The other hashtags we're using for the festival this year are #IBF18 and #IBF2018. Both will do, so please don't forget to have a bit of fun with us over the next few weeks and to post your pictures, quotes and feedback from this year's festival at the end of September. We look forward to tracking the festival online!
I am on a cliff
watching the sea roll into the rocks, the shore,
churning white foam and all that cold black below.
I could be any where water meets land.
But I am here,
watching silhouettes and shadows roil
towards sharp rocks. If I kicked a stone,
it would fall, it would sink, disappear. Bodies
face down in the sand. Night, day, then night
over & over again I hold the high ground,
no longer count the bodies piling up stiff,
a horizontal terracotta army. The dangers
of water and war,
rock by rock, build a sad, stoic cairn. Limbs crack
at inhuman angles. Clothes tear, exposing
a chest too cold to touch and smooth
as a varnished hull. Another doll-like body
of a boy, carried to a new land.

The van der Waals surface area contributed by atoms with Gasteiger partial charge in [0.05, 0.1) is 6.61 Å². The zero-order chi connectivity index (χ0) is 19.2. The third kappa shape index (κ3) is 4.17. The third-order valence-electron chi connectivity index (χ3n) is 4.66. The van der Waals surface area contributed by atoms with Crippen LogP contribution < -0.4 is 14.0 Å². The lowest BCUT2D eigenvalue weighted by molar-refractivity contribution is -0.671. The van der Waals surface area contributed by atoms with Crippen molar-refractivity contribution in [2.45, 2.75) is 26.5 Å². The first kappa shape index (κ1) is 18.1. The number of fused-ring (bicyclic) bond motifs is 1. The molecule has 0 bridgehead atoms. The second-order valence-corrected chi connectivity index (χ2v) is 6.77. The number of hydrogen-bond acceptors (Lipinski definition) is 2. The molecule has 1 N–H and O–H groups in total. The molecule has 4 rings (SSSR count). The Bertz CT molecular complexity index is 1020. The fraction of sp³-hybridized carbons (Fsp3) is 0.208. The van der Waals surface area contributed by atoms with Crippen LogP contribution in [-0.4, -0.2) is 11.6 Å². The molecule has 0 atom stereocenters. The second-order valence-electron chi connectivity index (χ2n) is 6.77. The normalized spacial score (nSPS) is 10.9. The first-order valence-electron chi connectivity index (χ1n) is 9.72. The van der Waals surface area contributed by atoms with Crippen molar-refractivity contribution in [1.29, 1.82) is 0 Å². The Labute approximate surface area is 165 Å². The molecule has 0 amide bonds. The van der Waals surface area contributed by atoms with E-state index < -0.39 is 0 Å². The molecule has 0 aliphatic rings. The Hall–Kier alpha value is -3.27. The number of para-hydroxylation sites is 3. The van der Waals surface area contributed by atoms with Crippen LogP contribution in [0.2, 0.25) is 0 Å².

Like a cliff, I remain, unmoved
two thousand years old and water
water everywhere. Green water, brakish water,
stone water, starlit water, the north star guiding
some souls home, some souls on course
going away. I want to come down.
Attend to the meaty things broken
on the beach, stacked up. I want to bake
scones all night and use up all the flour.
From this cliff
I could kiss every shore
touched by loss. When the moon is high,
when new rocks get kicked hard, when
it is night again and those heavy terrors
begin to drop.
Last week we welcomed Edinburgh-based American poet Ryan Van Winkle to Islay and Jura to offer a series of poetry workshops in each of our island schools. These were organised in collaboration with the WW100 Islay project and aimed to help each of the schools create a short poem based around the local WW1 experience of Islay and Jura, and ultimately one combined school poem for the WW100 commemorations in May.
Ryan faced a number of challenges, not least of which was how to fit 7 poetry workshops into just 4 days and how to put up with Isla’s driving and chitchat! But he also had to work out how to present not just poetry but the tricky theme of WW1 in a way that was accessible and enjoyable for schoolchildren ranging in age from 8 to 14. All of this during a cold, snowy week in the Southern Hebrides!